As any Disney fanatic or 7-year-old might say, I credit many of the valuable lessons I’ve accumulated to the Disney movie collection. While the exact number of impactful teachings remains truly infinite, there are a few key schoolings that stand out as life-essential. This collection of Disneyisms, the Bear Necessities if you will, should be an integral part of your life too, and so I’ve decided to share with you what I’ve learned from Disney over the past 21 years.
It’s alright if your prince is flawed, as long as there’s a redeeming quality.
Eric: Bad at charades but has castle.
Charming: Forgetful with names but has a castle.
Beast: Terrible temper but has a castle.
Naveen: Shallow and promiscuous but has a castle.
Phillip: Too trusting but has a castle.
***Note: the phrases “redeeming quality” and “has a castle” are equivalent***
You should have a healthy fear of the old, ugly, and obese.
Ursala: Ugly and obese.
Jafar: Old and ugly.
Scar: Old and ugly.
Mr. Waternoose: Old, ugly, and obese.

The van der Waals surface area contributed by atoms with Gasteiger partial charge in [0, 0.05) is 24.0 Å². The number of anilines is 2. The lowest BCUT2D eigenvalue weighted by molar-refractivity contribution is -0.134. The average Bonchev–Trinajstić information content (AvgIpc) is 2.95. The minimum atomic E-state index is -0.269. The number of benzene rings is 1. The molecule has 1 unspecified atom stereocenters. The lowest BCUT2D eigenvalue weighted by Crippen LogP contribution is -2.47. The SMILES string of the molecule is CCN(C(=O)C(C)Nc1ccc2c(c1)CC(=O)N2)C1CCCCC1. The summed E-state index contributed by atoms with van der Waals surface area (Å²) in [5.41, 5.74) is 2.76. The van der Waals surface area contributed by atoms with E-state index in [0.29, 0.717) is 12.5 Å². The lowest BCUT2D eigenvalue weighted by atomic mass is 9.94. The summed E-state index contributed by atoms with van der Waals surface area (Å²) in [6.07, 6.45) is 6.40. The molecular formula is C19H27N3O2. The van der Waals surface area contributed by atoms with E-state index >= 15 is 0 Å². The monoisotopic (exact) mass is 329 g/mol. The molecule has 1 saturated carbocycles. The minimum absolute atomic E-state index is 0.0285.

Hades: Old, ugly, potentially obese depending on the toga.
You receive 1 point for each quality (old, ugly, or obese) for rankings on the villainometer. 1 point is a devilish fiend, 2 points equals a malicious hell raiser, and 3 points signals a black devil from the tenth circle of hell.
Before every happy ending, there is a struggle.
Cinderella: Trouble with the steps.
Aurora: Potentially deadly sleeping curse.
Hercules: Universal takeover by Lord of the Dead.
Ariel: Born with the wrong parts. (Legs, that is)
Simba: Uncle with power issues.
Heroism isn’t free, and every iconic Disney character has had to prove themself, be it to their kingdom, their family, or themselves. The curses of today lead to the happily ever afters of tomorrow.